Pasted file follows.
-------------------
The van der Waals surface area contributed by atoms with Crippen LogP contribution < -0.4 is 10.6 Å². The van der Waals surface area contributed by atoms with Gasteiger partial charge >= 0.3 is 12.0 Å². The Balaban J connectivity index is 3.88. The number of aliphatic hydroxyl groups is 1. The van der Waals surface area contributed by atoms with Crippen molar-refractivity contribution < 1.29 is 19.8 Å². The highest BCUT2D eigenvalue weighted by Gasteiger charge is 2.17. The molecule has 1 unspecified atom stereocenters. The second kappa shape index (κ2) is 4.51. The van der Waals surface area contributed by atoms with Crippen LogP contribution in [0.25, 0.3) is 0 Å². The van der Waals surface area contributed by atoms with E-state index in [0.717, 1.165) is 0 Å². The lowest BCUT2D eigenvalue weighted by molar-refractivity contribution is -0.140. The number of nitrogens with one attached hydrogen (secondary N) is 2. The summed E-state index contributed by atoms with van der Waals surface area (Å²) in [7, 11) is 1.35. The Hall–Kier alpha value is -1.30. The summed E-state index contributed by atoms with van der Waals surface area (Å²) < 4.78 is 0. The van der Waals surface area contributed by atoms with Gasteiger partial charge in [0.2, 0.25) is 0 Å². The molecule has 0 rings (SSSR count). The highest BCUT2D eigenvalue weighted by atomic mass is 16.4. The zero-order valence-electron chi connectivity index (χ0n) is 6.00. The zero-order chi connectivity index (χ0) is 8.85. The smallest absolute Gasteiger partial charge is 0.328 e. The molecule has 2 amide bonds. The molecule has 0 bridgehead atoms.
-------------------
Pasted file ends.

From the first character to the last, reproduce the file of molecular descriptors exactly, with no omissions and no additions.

The van der Waals surface area contributed by atoms with Crippen LogP contribution < -0.4 is 10.6 Å². The van der Waals surface area contributed by atoms with Gasteiger partial charge >= 0.3 is 12.0 Å². The Balaban J connectivity index is 3.88. The number of aliphatic hydroxyl groups is 1. The van der Waals surface area contributed by atoms with Crippen molar-refractivity contribution < 1.29 is 19.8 Å². The highest BCUT2D eigenvalue weighted by Gasteiger charge is 2.17. The molecule has 1 unspecified atom stereocenters. The second kappa shape index (κ2) is 4.51. The van der Waals surface area contributed by atoms with Crippen LogP contribution in [0.25, 0.3) is 0 Å². The van der Waals surface area contributed by atoms with E-state index in [0.717, 1.165) is 0 Å². The lowest BCUT2D eigenvalue weighted by molar-refractivity contribution is -0.140. The number of nitrogens with one attached hydrogen (secondary N) is 2. The summed E-state index contributed by atoms with van der Waals surface area (Å²) in [7, 11) is 1.35. The Hall–Kier alpha value is -1.30. The summed E-state index contributed by atoms with van der Waals surface area (Å²) < 4.78 is 0. The van der Waals surface area contributed by atoms with Gasteiger partial charge in [0.2, 0.25) is 0 Å². The molecule has 0 rings (SSSR count). The highest BCUT2D eigenvalue weighted by atomic mass is 16.4. The zero-order valence-electron chi connectivity index (χ0n) is 6.00. The zero-order chi connectivity index (χ0) is 8.85. The smallest absolute Gasteiger partial charge is 0.328 e. The molecule has 2 amide bonds. The molecule has 0 bridgehead atoms.